Equally remarkable is what is happening in the head of industry’s demand curve. In 2011, 102 tracks sold more than a million units each, accounting for 15 percent of total sales. That is not a typo: 0.00001 percent of the eight million tracks sold that year generated almost a sixth of all sales. It is hard to overstate the importance of those few blockbusters in the head of the curve. And the trend suggests that hits are gaining in relevance. In 2007, 36 tracks each sold more than a million copies, together these tracks accounted for 7 percent of total market volume. In 2009, 79 tracks reached that milestone; together they make up 12 percent of the sales volume.

The level of concentration in these markets is so astounding, in fact, that it is nearly impossible to depict the demand curve: it disappears entirely into the axes… It is staggering to see how few titles at the top contribute to a significant portion of sales, and how many titles at the bottom fail to do the same. Those are the realities of digital markets. Assortments may become more and more expansive, but the importance of the few titles at the very top keeps growing, while average sales for the lowest sellers are going down.

The same patterns are visible in album sales. …out of a total of 870,000 albums that sold at least one copy in 2011, 13 album titles sold more than a million copies each, together accounting for 19 million copies sold. That’s 0.001 percent of all titles accounting for 7 percent of sales. The top 1,000 albums generated about half of all the sales, and the top 10,000 albums around 80 percent of sales. Deep in the tail, 513,000 titles or nearly 60 percent of the assortment, sold fewer than 10 copies each, together making up half a percent of total sales.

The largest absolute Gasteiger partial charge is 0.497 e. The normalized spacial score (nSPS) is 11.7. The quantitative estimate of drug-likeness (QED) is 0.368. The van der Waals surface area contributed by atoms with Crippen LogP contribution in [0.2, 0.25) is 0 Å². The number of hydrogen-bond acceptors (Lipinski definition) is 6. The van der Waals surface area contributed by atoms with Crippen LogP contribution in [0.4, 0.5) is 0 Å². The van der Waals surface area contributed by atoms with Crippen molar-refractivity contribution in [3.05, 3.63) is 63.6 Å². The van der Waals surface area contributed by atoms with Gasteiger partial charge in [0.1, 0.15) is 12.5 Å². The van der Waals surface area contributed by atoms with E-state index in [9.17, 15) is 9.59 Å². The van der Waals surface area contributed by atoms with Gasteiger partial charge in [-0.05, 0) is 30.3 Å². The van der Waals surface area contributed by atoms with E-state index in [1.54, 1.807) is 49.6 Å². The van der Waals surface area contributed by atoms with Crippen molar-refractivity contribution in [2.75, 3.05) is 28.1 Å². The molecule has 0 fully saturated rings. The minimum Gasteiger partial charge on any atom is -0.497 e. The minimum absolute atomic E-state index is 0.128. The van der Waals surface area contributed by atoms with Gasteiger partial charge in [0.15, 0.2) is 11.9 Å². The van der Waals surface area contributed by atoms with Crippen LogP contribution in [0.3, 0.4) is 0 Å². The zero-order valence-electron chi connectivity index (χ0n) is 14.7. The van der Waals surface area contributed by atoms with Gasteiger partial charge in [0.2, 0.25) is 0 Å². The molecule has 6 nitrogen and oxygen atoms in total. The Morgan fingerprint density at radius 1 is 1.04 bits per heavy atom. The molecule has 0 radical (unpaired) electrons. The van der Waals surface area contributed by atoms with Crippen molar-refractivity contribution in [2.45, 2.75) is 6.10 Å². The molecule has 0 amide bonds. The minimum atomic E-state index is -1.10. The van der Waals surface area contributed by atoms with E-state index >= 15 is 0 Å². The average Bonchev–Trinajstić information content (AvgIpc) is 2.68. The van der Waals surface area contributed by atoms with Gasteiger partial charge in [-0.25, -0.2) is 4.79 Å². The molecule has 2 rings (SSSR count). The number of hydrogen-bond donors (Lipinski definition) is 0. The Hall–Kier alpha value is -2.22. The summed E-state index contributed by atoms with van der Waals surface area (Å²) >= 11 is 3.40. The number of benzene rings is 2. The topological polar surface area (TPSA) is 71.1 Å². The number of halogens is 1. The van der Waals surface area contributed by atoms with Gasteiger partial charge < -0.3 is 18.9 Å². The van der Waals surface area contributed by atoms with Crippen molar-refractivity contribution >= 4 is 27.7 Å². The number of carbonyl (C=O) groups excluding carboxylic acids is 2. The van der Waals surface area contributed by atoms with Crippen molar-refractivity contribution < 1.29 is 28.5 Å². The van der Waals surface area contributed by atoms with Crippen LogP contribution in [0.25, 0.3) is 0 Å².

The numbers certainly do not come close to the trusted ’80/20 rule’ that many managers live by, which supposes that 80 percent of the sales tend to come from 20 percent of the products on offer. For music albums, it is close to an 80/1 rule – if we can speak about a rule at all. Even if we take a conservative estimate of what would be on offer in a bricks-and-mortar store at any given point in time, Anderson’s predictions that long-tail sales will rival those in the head are far off.

Of course the goods in the long tail include not just true niche content but former hits as well. Sales of a blockbuster – even one on the scale of Lady Gaga’s ‘The Fame’ or Maroon 5’s ‘Songs About Jane’ – will eventually dwindle. Such products can now live forever online, even if they have long been cleared from the physical shelves. For old hits, then, digital channels may present a real opportunity. But the large majority of products in the tail were not very successful to begin with. Most of them, in fact, never met the bar for a release through traditional distribution channels. Or, in the case of individual music tracks, they are orphans of unbundling activity: now that online consumers can cherry-pick the most popular tracks on an album, the rest shoot quickly into the long tail.”

Chart 1:

“In the recorded-music industry in 2011, more than 8 million unique digital-track titles together sold 1.271 billion copies… For instance, nearly 6 million titles – 74 percent of all unique titles – each sold fewer than 10 copies, accounting for only 1 percent of sales.

102 titles selling 1,000,000 copies or more/189,758,000 copies sold/15%

1,412 titles selling 100,000-999,999 copies/318,473,000 sold/25%

13,492 titles selling 10,000-99,999 copies/374,827,000 copies sold/29%

74,246 titles selling 1,000-9,999 copies/212,571,000 copies sold/17%

382,720 titles selling 100-999 copies/111,117,000 copies sold/9%

1,620,959 titles selling 10-99 copies/48,687,000 copies sold/4%

5,927,729 titles selling fewer than 10 copies/15,722,000 sold/1%”

Chart 2:

“In the recorded music industry in 2011, more than 800,000 unique album titles together sold more than 330 million copies (including both physical and digital copies)… For instance, 513,000 titles – 58% of all unique titles – each sold fewer than 10 copies, accounting for only 0.5 percent of sales.

13 titles selling 1,000,000 copies or more/23,287,000 copies sold/7%

387 titles selling 100,000-999,999 copies/93,992,000 copies sold/28%

4,229 titles selling 10,000-99,999 copies/114,949,000 copies sold/35%

21,042 titles selling 1,000-9,999 copies/61,493,000 copies sold/19%

87,986 titles selling 100-999 copies/27,032,000 copies sold/8%

251,566 titles selling 10-99 copies/8,261,000 copies sold/2%

513,146 titles selling fewer than 10 copies/1,558,000 copies sold/0.5%”

From Harvard Business School professor Anita Elberse’s book Blockbusters: Hit-Making, Risk-Taking, And The Big Business Of Entertainment”